Because of the presumption, however, a married woman who has a child with another man has no legal recourse if she seeks maintenance.
"I have lots of such cases," Agnes says. "Married women may have a child with another man for all sorts of reasons - they are separated but not divorced, or the husband is impotent or an invalid. If she and her child are later discarded by her lover, she is not allowed to prove that he is the father. It leaves her helpless. The lover knows the law can't touch him because it presumes that the husband is the father."
The new ruling, she says, will help tens of thousands of women because they can now ask for a DNA test to prove paternity.
Shekhar adds: "Indian society is still feudal. Powerful men take advantage of women who are vulnerable and can't take them on if they are abandoned or humiliated. My case sends out a message to all these men that this is no longer possible."
A practising lawyer himself, he is frustrated by how the law has been so slow to move with the times.
"We have surrogate mothers, gay marriages, test-tube babies, live-in relationships, children born out of wedlock, and all permutations of sexual relationships. Yet our laws still talk of 'concubines' and 'keeps' and 'bastards'. These terms are hateful and outdated," he says.
Having lived with the sting all his life, Shekhar now plans to campaign against the use of such words in Indian law. He is appalled at the continued discrimination against children born out of wedlock. Countries around the world, including India, have moved to stop discrimination - against homosexuals, minorities and the handicapped - and ban the use of pejorative terms to describe such groups.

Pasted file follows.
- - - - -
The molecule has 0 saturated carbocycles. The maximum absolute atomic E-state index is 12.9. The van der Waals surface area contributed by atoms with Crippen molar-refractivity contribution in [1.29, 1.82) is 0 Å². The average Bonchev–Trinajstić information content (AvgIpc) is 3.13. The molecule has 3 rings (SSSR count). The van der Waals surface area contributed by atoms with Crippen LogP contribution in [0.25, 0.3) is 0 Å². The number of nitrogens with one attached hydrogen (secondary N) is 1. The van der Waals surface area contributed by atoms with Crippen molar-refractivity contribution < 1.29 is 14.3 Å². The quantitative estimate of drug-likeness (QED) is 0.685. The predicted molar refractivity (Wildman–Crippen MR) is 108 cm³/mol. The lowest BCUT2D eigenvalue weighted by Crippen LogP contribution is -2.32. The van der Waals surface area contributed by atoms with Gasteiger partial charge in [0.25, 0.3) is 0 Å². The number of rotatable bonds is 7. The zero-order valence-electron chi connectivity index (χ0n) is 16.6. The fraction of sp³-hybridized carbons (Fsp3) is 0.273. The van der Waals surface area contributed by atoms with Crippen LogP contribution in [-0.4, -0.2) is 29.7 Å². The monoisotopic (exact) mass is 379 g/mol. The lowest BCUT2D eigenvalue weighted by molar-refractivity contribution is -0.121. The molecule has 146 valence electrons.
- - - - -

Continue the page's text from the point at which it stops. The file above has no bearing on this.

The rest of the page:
"But we allow innocent children to be called insulting names. During the case, I was routinely called a bastard. How can such ugly abusive words be used in courts? Why should a child be stigmatised when he's done nothing wrong," he asks.
For Shekhar himself, the psychological damage of being rejected by his biological father may well take a lifetime to heal.
"It is inhuman not to acknowledge your own child," he says. "He has been ruthless, inhuman. For the past 33 years, he has violated my human right to be a normal child."